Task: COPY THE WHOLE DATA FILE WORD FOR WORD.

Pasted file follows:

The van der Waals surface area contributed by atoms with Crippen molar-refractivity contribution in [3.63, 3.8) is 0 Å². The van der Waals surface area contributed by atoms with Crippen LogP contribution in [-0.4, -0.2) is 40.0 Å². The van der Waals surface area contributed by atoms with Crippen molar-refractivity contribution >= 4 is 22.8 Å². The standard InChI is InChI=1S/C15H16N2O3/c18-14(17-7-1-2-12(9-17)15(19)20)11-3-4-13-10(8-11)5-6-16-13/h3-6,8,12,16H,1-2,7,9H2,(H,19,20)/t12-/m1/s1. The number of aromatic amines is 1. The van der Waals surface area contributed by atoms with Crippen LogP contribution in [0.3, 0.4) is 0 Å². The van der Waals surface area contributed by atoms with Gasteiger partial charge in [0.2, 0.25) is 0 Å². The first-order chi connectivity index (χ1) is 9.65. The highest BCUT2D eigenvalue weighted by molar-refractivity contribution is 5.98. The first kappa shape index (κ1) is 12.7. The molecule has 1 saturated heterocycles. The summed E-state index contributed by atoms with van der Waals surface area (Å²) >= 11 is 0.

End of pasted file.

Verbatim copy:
The van der Waals surface area contributed by atoms with Crippen molar-refractivity contribution in [3.63, 3.8) is 0 Å². The van der Waals surface area contributed by atoms with Crippen LogP contribution in [-0.4, -0.2) is 40.0 Å². The van der Waals surface area contributed by atoms with Crippen molar-refractivity contribution >= 4 is 22.8 Å². The standard InChI is InChI=1S/C15H16N2O3/c18-14(17-7-1-2-12(9-17)15(19)20)11-3-4-13-10(8-11)5-6-16-13/h3-6,8,12,16H,1-2,7,9H2,(H,19,20)/t12-/m1/s1. The number of aromatic amines is 1. The van der Waals surface area contributed by atoms with Crippen LogP contribution in [0.3, 0.4) is 0 Å². The van der Waals surface area contributed by atoms with Gasteiger partial charge in [0.2, 0.25) is 0 Å². The first-order chi connectivity index (χ1) is 9.65. The highest BCUT2D eigenvalue weighted by molar-refractivity contribution is 5.98. The first kappa shape index (κ1) is 12.7. The molecule has 1 saturated heterocycles. The summed E-state index contributed by atoms with van der Waals surface area (Å²) >= 11 is 0.